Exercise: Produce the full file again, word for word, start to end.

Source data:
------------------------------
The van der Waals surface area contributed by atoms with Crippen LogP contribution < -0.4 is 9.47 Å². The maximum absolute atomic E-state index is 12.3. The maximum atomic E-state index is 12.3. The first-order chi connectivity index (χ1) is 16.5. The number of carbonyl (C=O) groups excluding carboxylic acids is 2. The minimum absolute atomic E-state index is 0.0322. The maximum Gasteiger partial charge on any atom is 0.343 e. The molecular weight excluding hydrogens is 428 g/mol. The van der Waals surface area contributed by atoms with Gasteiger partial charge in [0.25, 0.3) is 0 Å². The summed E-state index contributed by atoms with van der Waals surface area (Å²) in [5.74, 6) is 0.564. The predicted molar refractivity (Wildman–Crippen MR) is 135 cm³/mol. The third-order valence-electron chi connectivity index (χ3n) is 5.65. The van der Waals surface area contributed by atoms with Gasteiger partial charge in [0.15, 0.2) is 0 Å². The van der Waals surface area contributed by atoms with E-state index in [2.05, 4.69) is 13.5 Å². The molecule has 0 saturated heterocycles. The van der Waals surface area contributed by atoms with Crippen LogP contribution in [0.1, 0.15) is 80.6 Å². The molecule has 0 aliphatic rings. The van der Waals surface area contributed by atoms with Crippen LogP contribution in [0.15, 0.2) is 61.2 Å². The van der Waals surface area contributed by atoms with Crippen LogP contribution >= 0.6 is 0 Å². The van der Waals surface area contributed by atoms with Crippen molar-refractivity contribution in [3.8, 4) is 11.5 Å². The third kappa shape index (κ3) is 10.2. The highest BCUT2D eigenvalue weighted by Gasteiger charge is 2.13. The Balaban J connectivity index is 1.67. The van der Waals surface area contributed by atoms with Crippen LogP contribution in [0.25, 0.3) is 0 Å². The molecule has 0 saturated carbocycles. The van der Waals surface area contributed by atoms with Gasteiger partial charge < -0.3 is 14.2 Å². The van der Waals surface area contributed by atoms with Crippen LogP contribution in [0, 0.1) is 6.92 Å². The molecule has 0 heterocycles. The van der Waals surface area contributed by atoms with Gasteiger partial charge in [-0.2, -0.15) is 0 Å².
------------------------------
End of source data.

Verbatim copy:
The van der Waals surface area contributed by atoms with Crippen LogP contribution < -0.4 is 9.47 Å². The maximum absolute atomic E-state index is 12.3. The maximum atomic E-state index is 12.3. The first-order chi connectivity index (χ1) is 16.5. The number of carbonyl (C=O) groups excluding carboxylic acids is 2. The minimum absolute atomic E-state index is 0.0322. The maximum Gasteiger partial charge on any atom is 0.343 e. The molecular weight excluding hydrogens is 428 g/mol. The van der Waals surface area contributed by atoms with Gasteiger partial charge in [0.25, 0.3) is 0 Å². The summed E-state index contributed by atoms with van der Waals surface area (Å²) in [5.74, 6) is 0.564. The predicted molar refractivity (Wildman–Crippen MR) is 135 cm³/mol. The third-order valence-electron chi connectivity index (χ3n) is 5.65. The van der Waals surface area contributed by atoms with Gasteiger partial charge in [0.15, 0.2) is 0 Å². The van der Waals surface area contributed by atoms with E-state index in [2.05, 4.69) is 13.5 Å². The molecule has 0 saturated heterocycles. The van der Waals surface area contributed by atoms with Crippen LogP contribution in [0.1, 0.15) is 80.6 Å². The molecule has 0 aliphatic rings. The van der Waals surface area contributed by atoms with Crippen LogP contribution in [0.15, 0.2) is 61.2 Å². The van der Waals surface area contributed by atoms with Crippen LogP contribution >= 0.6 is 0 Å². The van der Waals surface area contributed by atoms with Crippen molar-refractivity contribution in [3.8, 4) is 11.5 Å². The third kappa shape index (κ3) is 10.2. The highest BCUT2D eigenvalue weighted by Gasteiger charge is 2.13. The Balaban J connectivity index is 1.67. The van der Waals surface area contributed by atoms with Crippen LogP contribution in [0.25, 0.3) is 0 Å². The molecule has 0 saturated carbocycles. The van der Waals surface area contributed by atoms with Gasteiger partial charge < -0.3 is 14.2 Å². The van der Waals surface area contributed by atoms with Crippen LogP contribution in [0, 0.1) is 6.92 Å². The molecule has 0 heterocycles. The van der Waals surface area contributed by atoms with Gasteiger partial charge in [-0.2, -0.15) is 0 Å².